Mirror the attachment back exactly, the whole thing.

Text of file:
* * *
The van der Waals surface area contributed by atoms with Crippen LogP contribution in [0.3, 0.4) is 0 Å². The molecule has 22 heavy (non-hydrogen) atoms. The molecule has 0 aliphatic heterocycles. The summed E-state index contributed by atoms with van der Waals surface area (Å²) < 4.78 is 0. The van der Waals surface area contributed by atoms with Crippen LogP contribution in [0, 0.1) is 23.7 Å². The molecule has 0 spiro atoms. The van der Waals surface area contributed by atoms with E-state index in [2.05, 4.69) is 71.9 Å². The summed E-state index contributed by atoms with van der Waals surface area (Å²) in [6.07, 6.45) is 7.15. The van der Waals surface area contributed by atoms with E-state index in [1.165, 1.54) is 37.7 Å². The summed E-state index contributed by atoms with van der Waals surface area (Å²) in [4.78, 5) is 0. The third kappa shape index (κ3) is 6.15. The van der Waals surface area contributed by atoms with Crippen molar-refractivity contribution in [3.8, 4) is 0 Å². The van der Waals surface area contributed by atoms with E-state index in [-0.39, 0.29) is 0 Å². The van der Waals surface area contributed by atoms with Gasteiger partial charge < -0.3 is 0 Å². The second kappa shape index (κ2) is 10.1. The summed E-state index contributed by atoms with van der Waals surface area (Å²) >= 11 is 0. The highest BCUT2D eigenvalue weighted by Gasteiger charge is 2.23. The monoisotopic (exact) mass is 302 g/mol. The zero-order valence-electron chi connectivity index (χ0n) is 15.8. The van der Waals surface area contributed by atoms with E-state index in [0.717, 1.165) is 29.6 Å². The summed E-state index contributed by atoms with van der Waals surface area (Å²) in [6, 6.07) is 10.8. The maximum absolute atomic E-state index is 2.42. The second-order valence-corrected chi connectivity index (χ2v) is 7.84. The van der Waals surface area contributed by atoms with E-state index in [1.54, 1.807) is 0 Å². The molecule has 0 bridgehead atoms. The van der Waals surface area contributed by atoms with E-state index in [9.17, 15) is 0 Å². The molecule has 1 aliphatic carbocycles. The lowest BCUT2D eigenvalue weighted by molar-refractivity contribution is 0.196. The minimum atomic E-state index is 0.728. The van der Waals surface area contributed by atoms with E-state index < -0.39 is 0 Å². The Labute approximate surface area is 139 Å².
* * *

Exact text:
The van der Waals surface area contributed by atoms with Crippen LogP contribution in [0.3, 0.4) is 0 Å². The molecule has 22 heavy (non-hydrogen) atoms. The molecule has 0 aliphatic heterocycles. The summed E-state index contributed by atoms with van der Waals surface area (Å²) < 4.78 is 0. The van der Waals surface area contributed by atoms with Crippen LogP contribution in [0, 0.1) is 23.7 Å². The molecule has 0 spiro atoms. The van der Waals surface area contributed by atoms with E-state index in [2.05, 4.69) is 71.9 Å². The summed E-state index contributed by atoms with van der Waals surface area (Å²) in [6.07, 6.45) is 7.15. The van der Waals surface area contributed by atoms with E-state index in [1.165, 1.54) is 37.7 Å². The summed E-state index contributed by atoms with van der Waals surface area (Å²) in [4.78, 5) is 0. The third kappa shape index (κ3) is 6.15. The van der Waals surface area contributed by atoms with Crippen molar-refractivity contribution in [3.8, 4) is 0 Å². The van der Waals surface area contributed by atoms with E-state index in [-0.39, 0.29) is 0 Å². The van der Waals surface area contributed by atoms with Gasteiger partial charge < -0.3 is 0 Å². The second kappa shape index (κ2) is 10.1. The summed E-state index contributed by atoms with van der Waals surface area (Å²) >= 11 is 0. The highest BCUT2D eigenvalue weighted by Gasteiger charge is 2.23. The monoisotopic (exact) mass is 302 g/mol. The zero-order valence-electron chi connectivity index (χ0n) is 15.8. The van der Waals surface area contributed by atoms with E-state index in [0.717, 1.165) is 29.6 Å². The summed E-state index contributed by atoms with van der Waals surface area (Å²) in [6, 6.07) is 10.8. The maximum absolute atomic E-state index is 2.42. The second-order valence-corrected chi connectivity index (χ2v) is 7.84. The van der Waals surface area contributed by atoms with E-state index in [1.54, 1.807) is 0 Å². The molecule has 0 bridgehead atoms. The van der Waals surface area contributed by atoms with E-state index in [9.17, 15) is 0 Å². The molecule has 1 aliphatic carbocycles. The lowest BCUT2D eigenvalue weighted by molar-refractivity contribution is 0.196. The minimum atomic E-state index is 0.728. The van der Waals surface area contributed by atoms with E-state index < -0.39 is 0 Å². The Labute approximate surface area is 139 Å².